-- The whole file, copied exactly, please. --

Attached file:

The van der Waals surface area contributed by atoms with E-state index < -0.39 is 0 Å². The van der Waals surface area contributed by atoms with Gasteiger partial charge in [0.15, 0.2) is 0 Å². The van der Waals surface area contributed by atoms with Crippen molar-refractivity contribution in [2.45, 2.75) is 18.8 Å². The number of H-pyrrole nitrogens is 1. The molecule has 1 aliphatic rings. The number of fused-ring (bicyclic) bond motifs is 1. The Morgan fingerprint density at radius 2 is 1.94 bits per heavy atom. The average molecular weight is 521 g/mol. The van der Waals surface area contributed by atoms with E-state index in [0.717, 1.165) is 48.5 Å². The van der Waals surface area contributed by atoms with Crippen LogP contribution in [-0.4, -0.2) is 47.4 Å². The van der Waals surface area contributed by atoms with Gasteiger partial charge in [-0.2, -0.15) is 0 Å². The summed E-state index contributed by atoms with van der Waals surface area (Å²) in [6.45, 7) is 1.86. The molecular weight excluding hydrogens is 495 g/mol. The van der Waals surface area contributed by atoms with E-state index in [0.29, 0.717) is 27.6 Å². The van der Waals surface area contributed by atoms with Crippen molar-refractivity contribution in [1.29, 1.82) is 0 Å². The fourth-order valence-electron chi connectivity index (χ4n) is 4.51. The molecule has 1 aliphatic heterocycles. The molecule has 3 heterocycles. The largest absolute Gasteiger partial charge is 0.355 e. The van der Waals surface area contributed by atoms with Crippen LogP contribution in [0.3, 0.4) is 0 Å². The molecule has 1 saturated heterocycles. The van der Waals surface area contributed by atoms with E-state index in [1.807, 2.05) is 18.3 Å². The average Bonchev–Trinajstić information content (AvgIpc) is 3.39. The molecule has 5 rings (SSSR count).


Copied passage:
The van der Waals surface area contributed by atoms with E-state index < -0.39 is 0 Å². The van der Waals surface area contributed by atoms with Gasteiger partial charge in [0.15, 0.2) is 0 Å². The van der Waals surface area contributed by atoms with Crippen molar-refractivity contribution in [2.45, 2.75) is 18.8 Å². The number of H-pyrrole nitrogens is 1. The molecule has 1 aliphatic rings. The number of fused-ring (bicyclic) bond motifs is 1. The Morgan fingerprint density at radius 2 is 1.94 bits per heavy atom. The average molecular weight is 521 g/mol. The van der Waals surface area contributed by atoms with E-state index in [0.717, 1.165) is 48.5 Å². The van der Waals surface area contributed by atoms with Crippen LogP contribution in [-0.4, -0.2) is 47.4 Å². The van der Waals surface area contributed by atoms with Gasteiger partial charge in [-0.2, -0.15) is 0 Å². The summed E-state index contributed by atoms with van der Waals surface area (Å²) in [6.45, 7) is 1.86. The molecular weight excluding hydrogens is 495 g/mol. The van der Waals surface area contributed by atoms with E-state index in [0.29, 0.717) is 27.6 Å². The van der Waals surface area contributed by atoms with Crippen molar-refractivity contribution in [1.29, 1.82) is 0 Å². The fourth-order valence-electron chi connectivity index (χ4n) is 4.51. The molecule has 1 aliphatic heterocycles. The molecule has 3 heterocycles. The largest absolute Gasteiger partial charge is 0.355 e. The van der Waals surface area contributed by atoms with Crippen LogP contribution in [0.3, 0.4) is 0 Å². The molecule has 1 saturated heterocycles. The van der Waals surface area contributed by atoms with E-state index in [1.807, 2.05) is 18.3 Å². The average Bonchev–Trinajstić information content (AvgIpc) is 3.39. The molecule has 5 rings (SSSR count).